Our personal lair gives us sanctuary, even Batman had his cave. Living alone in Gotham is tough, living with somebody else even tougher. For most of us thanks to the price of exorbitant rent, i living in Manhattan due to the exorbitant rent, is beng willing to live in a teeny tiny shoebox apartment. After you finally have your shoebox the way you want it, you fall in love… so you give up your shoebox, to move into theirs. This is when problems can start. Your personal space is your piece of the rock. Its where you get to be you without filter or apologies. Over 50% of all marriages fail. I wonder if that percentage is higher in urban areas where people live in close quarters? It’s best to love somebody an awful lot if your going to share an apartment with them. There’s no place to run, nowhere to escape when you have a fight, you can’t slam the door and march into the other room. Especially if you are sharing a studio. Some people can’t even choose to sleep on the sofa, because the sofa is the pullout, where you already sleep. You loved your bachelor/bachelorette pad and making the adjustments to cohabitation is difficult. Of course it’s difficult, we live in a city where something that was once a walk in closet now gets sold to us as one bedroom! Breath deep. Keeping some mystique in close quarters can be next to impossible. The question becomes, how to make it all work?
New York City is a breeding ground for unconventional relationships by virtue of its living conditions. Well respected architect, Jeffrey Drucker told me that when he was in school, he had an assignment to design a home which would induce a couple to argue. Not enough closet space, cabinets that are too high, no room for people’s things etc. In theory, if a bad design can test a relationship to its limits, then surely the opposite must be true that cohabitational bliss can happen through intelligent design.
Have you ever had a friendship sour because you became roommates or moved in with a significant other to find that living with them was impossible? It could be that it wasn’t them and it wasn’t you, it might’ve been your apartment!
You’re a neat freak and he leaves his socks all over the floor. Solution, get a maid service.
You rise at dawn for your 3 mile run. He works the night shift. He’s kosher, your vegan what will you you eat together apart from salad?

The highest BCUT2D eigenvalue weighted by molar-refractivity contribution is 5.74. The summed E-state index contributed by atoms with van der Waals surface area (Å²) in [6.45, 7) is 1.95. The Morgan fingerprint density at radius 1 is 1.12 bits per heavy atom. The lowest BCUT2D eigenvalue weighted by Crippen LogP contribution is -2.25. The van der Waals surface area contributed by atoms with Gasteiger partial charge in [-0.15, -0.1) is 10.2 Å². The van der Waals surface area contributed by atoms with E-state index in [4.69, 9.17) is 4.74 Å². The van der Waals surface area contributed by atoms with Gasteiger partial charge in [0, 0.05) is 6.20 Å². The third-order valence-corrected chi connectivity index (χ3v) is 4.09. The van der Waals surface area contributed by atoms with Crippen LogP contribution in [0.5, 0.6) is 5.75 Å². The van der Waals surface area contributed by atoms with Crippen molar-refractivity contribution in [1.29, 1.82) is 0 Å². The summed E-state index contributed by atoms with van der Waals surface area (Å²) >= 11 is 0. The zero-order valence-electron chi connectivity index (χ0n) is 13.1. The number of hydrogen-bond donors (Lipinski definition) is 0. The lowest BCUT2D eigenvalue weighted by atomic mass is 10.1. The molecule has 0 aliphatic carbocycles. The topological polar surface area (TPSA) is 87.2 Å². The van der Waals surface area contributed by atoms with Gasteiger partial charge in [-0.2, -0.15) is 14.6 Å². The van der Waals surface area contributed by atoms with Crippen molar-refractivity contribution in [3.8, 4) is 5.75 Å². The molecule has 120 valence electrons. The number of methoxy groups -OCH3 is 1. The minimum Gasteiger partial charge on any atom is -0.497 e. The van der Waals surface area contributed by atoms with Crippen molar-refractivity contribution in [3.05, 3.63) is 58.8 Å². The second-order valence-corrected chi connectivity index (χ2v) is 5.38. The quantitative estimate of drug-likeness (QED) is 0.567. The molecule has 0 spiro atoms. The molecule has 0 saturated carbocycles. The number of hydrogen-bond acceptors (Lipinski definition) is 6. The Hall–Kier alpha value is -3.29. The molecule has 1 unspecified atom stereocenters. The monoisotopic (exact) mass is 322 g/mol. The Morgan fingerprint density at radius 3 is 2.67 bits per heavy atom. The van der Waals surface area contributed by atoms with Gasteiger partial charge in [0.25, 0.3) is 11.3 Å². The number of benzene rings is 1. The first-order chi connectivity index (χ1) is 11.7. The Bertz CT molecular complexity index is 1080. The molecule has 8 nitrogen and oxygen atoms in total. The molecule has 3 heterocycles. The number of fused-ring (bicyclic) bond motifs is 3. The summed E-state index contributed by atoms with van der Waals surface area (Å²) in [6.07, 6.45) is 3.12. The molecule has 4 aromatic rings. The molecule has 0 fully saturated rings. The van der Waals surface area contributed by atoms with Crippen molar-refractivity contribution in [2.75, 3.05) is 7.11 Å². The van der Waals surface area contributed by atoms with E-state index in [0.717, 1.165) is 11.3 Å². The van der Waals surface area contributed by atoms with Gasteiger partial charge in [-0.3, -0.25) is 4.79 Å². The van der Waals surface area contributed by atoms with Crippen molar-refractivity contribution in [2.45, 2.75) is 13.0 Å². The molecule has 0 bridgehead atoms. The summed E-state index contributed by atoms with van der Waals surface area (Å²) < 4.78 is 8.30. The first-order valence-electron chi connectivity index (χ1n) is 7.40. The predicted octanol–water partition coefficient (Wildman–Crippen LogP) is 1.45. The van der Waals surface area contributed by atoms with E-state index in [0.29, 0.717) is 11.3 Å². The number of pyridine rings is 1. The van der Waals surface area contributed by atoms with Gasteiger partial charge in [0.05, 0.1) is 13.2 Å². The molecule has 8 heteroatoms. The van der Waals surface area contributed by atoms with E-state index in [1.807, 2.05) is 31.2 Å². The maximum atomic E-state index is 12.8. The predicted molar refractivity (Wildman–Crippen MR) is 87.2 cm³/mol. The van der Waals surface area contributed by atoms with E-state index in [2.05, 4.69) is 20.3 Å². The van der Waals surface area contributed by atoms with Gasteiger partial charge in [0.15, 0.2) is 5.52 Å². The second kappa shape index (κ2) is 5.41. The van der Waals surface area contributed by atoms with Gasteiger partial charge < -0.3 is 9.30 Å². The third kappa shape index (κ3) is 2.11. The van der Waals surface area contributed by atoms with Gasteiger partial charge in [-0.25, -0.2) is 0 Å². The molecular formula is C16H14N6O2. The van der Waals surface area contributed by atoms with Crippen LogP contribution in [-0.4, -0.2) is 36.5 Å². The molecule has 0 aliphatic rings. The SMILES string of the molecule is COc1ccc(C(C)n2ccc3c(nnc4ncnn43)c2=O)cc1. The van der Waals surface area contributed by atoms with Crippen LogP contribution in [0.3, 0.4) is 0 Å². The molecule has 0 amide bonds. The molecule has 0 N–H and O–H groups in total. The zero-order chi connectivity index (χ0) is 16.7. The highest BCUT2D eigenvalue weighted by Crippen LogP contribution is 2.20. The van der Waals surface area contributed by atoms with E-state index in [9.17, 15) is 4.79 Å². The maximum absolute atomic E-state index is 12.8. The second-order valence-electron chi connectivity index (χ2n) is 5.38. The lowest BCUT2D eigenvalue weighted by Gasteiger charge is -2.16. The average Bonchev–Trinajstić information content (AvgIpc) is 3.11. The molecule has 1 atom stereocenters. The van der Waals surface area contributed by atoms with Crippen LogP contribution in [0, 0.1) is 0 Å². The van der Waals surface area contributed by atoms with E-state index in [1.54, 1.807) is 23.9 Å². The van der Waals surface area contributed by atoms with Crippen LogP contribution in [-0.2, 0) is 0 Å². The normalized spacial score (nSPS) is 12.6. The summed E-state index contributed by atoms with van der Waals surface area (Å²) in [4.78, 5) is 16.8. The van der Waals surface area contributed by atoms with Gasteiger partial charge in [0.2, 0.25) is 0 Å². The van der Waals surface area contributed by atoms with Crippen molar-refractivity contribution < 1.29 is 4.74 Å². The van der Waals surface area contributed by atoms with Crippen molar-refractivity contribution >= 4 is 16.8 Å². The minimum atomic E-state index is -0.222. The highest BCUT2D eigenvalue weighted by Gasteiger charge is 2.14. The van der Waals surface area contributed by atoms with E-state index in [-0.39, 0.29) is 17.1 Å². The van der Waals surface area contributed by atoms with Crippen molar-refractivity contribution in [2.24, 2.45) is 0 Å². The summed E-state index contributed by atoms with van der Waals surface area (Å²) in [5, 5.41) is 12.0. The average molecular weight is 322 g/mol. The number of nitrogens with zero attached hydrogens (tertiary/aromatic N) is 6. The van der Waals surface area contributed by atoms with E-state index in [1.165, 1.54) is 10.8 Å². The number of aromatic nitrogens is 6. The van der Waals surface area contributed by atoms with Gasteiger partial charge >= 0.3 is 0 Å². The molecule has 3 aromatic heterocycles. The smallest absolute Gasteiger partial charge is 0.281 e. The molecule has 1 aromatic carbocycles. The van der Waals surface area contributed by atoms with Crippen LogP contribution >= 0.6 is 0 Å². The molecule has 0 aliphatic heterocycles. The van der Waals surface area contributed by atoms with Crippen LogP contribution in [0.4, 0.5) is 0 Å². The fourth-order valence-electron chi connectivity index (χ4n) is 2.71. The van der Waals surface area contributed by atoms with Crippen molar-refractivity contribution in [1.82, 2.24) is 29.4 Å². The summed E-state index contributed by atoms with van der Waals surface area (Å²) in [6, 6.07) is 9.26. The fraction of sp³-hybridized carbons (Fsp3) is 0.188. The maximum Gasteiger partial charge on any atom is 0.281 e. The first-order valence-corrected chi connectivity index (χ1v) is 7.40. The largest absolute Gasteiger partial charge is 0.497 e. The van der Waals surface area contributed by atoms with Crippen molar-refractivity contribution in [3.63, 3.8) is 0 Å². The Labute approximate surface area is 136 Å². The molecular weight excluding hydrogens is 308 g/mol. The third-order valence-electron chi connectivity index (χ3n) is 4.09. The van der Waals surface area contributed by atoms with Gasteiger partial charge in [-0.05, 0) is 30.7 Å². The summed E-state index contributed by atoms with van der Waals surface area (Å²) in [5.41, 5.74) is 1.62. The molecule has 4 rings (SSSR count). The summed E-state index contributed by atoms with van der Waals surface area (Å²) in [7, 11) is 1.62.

You need to pick and choose your battles.
Your tastes are different and you might be thinking, “What taste? They don’t have any!” Remain calm and try to remember why you fell in love in the first place. Hire a professional to help you blend your esthetics and minimize quarreling.
Your home is important it’s your oasis in this asphalt jungle, a refuge from the rush. Home can and should be delicious even if your matchbox resembles a cave, it can still be lovely.
The effort you make in making your home lovely might also save your relationship in the long run and is well worth the effort.
Organization is key.
Rule number one eliminate as much stuff as possible. This does not mean throw out all his stuff, (even if you want to), but rather that you each edit your own belongings to the best of your abilities and help each other with suggestions and moral support.
One of the hardest, andbest things I ever did was get rid of all of my stuff. So difficult that
I now get a little hesitant about acquiring new stuff. But the blending of more than one person in an apartment requires editing and acquiring some new things for the greater good of those dwelling there.
First excavate, then edit, rearrange and finally organize, then organize some more and when you think you’ve maximized your use of space, chances are you you can do better.
How will you merge? Go shopping together-great excuse for post shopping guacamole and tequila.
Respect things that are dear to each other like your shoe collection, his baseball cards, Xbox and other gadgets.
In the city where we live to work, rather than work to live it’s important that you make “live” as blissful as possible.